It was sad to hear on the news about the passing of British actor Clive Dunn at the age of 92. For those unaware of his legendary comedy status, he played Lance Corporal Jones in the British comedy “Dad’s Army”. It told the story of a rather clueless Home Guard unit in the small town of Warmington-on-Sea during the Second World War. I suppose I should have realised as I watched episodes on a Saturday tea-time with my dad that I’d be into History. I loved every detail of it, and although the comedy might be almost ‘too innocent’ for today’s teenage and young adult audiences, I still find them hilarious today. It seems time can’t age quality comedy.
Lance Corporal Jones was a Boer War veteran who wanted to do his bit for King & Country despite his advancing years. His catchphrases of “Don’t Panic” and “they don’t like it up them” are probably the most iconic from the programme. He was probably the most-loved character from the show, but Clive Dunn’s work is all the more remarkable when you learn he was only 48 when they began filming Dad’s Army. His ability to play the older guy so convincingly was a masterclass for any inspiring actor- I was genuinely shocked when I found out! I read a few obituaries of Clive Dunn this week, and other articles about Dad’s Army. It was interesting to hear of their backgrounds- Private Godfrey actually fought in the Great War, and others were genuinely involved in the war effort before filming Croft & Perry’s finest comedy programme.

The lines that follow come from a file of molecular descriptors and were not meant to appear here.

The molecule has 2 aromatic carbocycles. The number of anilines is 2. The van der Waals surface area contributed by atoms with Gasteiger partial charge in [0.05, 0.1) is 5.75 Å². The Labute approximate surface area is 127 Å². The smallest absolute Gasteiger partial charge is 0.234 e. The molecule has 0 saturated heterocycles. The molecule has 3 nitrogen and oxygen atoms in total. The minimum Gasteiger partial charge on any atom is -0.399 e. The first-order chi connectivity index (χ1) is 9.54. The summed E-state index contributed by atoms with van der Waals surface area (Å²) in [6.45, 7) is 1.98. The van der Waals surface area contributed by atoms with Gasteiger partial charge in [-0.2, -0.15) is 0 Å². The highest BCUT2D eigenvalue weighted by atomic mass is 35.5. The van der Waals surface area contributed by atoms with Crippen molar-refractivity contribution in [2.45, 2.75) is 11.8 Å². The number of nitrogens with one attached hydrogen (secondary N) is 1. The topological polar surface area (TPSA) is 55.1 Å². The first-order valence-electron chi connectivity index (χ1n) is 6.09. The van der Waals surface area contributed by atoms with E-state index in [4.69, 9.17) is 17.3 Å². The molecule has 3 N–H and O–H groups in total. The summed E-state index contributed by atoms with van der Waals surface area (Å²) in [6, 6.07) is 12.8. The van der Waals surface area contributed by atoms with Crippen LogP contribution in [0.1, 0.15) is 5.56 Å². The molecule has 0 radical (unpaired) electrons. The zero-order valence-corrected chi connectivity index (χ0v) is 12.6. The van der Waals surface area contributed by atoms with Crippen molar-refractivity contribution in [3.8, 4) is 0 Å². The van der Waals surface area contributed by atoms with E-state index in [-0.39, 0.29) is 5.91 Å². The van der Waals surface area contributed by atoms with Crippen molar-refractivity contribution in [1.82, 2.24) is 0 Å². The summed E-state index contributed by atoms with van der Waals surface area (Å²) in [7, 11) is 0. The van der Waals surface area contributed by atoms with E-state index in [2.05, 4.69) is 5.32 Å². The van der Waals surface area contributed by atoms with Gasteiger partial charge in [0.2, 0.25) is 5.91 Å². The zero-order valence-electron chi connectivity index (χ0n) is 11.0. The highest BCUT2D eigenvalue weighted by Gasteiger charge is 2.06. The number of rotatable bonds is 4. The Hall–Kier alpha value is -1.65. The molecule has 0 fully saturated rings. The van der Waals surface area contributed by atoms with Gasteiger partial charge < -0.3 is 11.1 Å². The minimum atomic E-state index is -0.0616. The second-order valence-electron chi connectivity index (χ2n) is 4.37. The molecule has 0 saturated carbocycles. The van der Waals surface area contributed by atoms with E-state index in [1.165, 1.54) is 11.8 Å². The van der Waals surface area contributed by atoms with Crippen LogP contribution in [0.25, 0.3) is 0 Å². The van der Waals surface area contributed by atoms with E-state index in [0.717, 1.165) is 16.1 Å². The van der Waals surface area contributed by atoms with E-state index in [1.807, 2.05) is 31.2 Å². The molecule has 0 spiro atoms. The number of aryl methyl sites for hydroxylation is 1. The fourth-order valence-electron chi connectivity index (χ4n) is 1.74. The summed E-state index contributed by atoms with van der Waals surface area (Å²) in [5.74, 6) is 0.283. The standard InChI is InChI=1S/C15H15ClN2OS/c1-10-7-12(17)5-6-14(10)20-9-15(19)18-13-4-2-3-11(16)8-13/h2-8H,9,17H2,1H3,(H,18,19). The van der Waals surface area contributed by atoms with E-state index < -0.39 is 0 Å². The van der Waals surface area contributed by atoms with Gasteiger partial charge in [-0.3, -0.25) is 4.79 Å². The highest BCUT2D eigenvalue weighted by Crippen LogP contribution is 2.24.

Last Sunday was Remembrance Sunday and Armistice Day, when we remember those who valiantly gave their lives in sacrifice to this country. As a school, we spent a cross-curricular day with year 7 looking at lives of everyday soldiers during the Great War, and why it’s so important to remember almost 100 years on. We also took 30 Year 9 students to Ypres last month, to visit the trenches, experience something of life there for themselves and visit the cemeteries & places of memorial. It was, as always, a moving experience, and the service at the Menien Gate was both sobering and inspiring.
We quote from the famous poem “For the Fallen” that “age shall not weary them”, and it’s important that this is forever true. Dad’s Army may one day be forgotten, or rediscovered by another generation, but the service of soldiers, particularly those in both World Wars, must never be forgotten.